WEST HARTFORD, Conn. (AP) - A team of students and professors from the University of Hartford and the University of Bridgeport were about to send their 8-foot balloon toward the stratosphere Wednesday as part of a solar eclipse project when someone noticed a problem.
A faulty signal had been sent to a mechanism that is designed to separate a camera and parachute from the balloon at altitude. The mechanism was trying to cut the cord before the launch.
"That's why we test," said University of Hartford professor John Ferreira.
With the problem fixed, the balloon headed into the sky on a practice run for the Aug. 21 solar eclipse.
The NASA Connecticut Space Grant Consortium, comprised of faculty and students from the two schools, is one of 55 teams from 30 consortia across the nation that will launch balloons up to 100,000 feet high along the path of the eclipse.
The Connecticut consortium will launch its balloon at Kenlake State Resort in Hardin, Kentucky, near the spot where the eclipse will be in totality for the longest amount of time.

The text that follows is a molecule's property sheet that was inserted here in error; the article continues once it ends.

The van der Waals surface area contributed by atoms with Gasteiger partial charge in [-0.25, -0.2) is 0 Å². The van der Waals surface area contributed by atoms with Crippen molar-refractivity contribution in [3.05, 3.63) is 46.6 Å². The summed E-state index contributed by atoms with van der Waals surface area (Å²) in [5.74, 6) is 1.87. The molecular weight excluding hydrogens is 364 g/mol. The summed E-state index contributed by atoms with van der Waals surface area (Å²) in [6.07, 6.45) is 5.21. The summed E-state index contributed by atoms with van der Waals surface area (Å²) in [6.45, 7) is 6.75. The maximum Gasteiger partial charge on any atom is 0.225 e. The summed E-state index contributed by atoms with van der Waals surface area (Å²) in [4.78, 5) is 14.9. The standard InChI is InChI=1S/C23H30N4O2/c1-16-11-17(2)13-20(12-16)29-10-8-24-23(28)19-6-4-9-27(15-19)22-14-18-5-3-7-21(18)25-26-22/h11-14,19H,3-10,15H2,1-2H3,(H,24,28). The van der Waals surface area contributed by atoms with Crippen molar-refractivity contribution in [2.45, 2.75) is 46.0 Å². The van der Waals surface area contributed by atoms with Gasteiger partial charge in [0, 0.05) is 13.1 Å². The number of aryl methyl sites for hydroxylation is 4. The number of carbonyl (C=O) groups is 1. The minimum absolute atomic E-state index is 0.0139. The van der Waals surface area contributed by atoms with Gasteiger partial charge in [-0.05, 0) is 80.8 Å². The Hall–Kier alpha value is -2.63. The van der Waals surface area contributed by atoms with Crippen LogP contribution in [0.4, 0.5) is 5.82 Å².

The images from their video camera will be live-streamed on NASA's website. It is expected to show the curvature of the earth and the entire moon's shadow crossing the planet during the eclipse.
The payload on the eclipse balloon also will carry a small amount of bacteria for a separate experiment designed to learn more about how organisms from space might survive a trip through the atmosphere.
Cater Arico, the Connecticut consortium's associate director, said the project is a chance for students in a number of different engineering disciplines, all of whom are interested in space, to get some hands-on experience with a real NASA project.
"Right now, they are learning a lot about collaboration," she said. "All the technical stuff was probably easy in the beginning. But today they are all working on different things- contacting the FAA, looking at wind patterns. They are learning so much."
Wednesday's test was considered a success, despite a couple of hiccups that members of the team say they can learn from. The payload on the test balloon was recovered several hours after the launch, about 100 feet up in a tree in Dudley, Massachusetts, about 25 miles from its predicted landing zone near Storrs.
University of Hartford senior Stefan Keilich, a mechanical engineering major from Windsor, said besides learning a lot about video links and weather balloons, he's also pretty excited to get to see the total eclipse in person.
"Also, it's a great aerospace project and it will look really good on a resume," he said.